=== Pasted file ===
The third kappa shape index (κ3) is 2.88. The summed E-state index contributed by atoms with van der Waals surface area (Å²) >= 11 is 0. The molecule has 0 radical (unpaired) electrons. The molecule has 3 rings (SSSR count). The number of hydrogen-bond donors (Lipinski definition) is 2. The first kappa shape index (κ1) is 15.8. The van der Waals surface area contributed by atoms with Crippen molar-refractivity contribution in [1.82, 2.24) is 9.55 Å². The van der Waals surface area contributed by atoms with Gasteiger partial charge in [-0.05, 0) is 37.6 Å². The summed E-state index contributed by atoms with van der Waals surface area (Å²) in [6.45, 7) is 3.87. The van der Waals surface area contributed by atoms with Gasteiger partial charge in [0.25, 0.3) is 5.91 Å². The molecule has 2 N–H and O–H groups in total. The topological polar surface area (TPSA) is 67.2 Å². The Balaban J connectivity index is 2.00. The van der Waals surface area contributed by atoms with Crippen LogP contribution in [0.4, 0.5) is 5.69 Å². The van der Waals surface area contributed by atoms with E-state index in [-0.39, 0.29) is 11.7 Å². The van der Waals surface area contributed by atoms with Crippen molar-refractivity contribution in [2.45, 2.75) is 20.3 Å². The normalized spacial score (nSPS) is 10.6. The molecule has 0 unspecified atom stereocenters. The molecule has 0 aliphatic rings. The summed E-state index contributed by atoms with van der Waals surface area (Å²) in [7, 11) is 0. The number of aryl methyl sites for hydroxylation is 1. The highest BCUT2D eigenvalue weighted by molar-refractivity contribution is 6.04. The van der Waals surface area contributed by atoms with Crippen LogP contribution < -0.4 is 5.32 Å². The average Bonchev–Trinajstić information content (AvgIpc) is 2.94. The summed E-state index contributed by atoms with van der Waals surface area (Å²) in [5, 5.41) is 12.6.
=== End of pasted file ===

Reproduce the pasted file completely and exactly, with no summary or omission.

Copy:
The third kappa shape index (κ3) is 2.88. The summed E-state index contributed by atoms with van der Waals surface area (Å²) >= 11 is 0. The molecule has 0 radical (unpaired) electrons. The molecule has 3 rings (SSSR count). The number of hydrogen-bond donors (Lipinski definition) is 2. The first kappa shape index (κ1) is 15.8. The van der Waals surface area contributed by atoms with Crippen molar-refractivity contribution in [1.82, 2.24) is 9.55 Å². The van der Waals surface area contributed by atoms with Gasteiger partial charge in [-0.05, 0) is 37.6 Å². The summed E-state index contributed by atoms with van der Waals surface area (Å²) in [6.45, 7) is 3.87. The van der Waals surface area contributed by atoms with Gasteiger partial charge in [0.25, 0.3) is 5.91 Å². The molecule has 2 N–H and O–H groups in total. The topological polar surface area (TPSA) is 67.2 Å². The Balaban J connectivity index is 2.00. The van der Waals surface area contributed by atoms with Crippen LogP contribution in [0.4, 0.5) is 5.69 Å². The van der Waals surface area contributed by atoms with E-state index in [-0.39, 0.29) is 11.7 Å². The van der Waals surface area contributed by atoms with Crippen molar-refractivity contribution in [2.45, 2.75) is 20.3 Å². The normalized spacial score (nSPS) is 10.6. The molecule has 0 unspecified atom stereocenters. The molecule has 0 aliphatic rings. The summed E-state index contributed by atoms with van der Waals surface area (Å²) in [7, 11) is 0. The number of aryl methyl sites for hydroxylation is 1. The highest BCUT2D eigenvalue weighted by molar-refractivity contribution is 6.04. The van der Waals surface area contributed by atoms with Crippen LogP contribution < -0.4 is 5.32 Å². The average Bonchev–Trinajstić information content (AvgIpc) is 2.94. The summed E-state index contributed by atoms with van der Waals surface area (Å²) in [5, 5.41) is 12.6.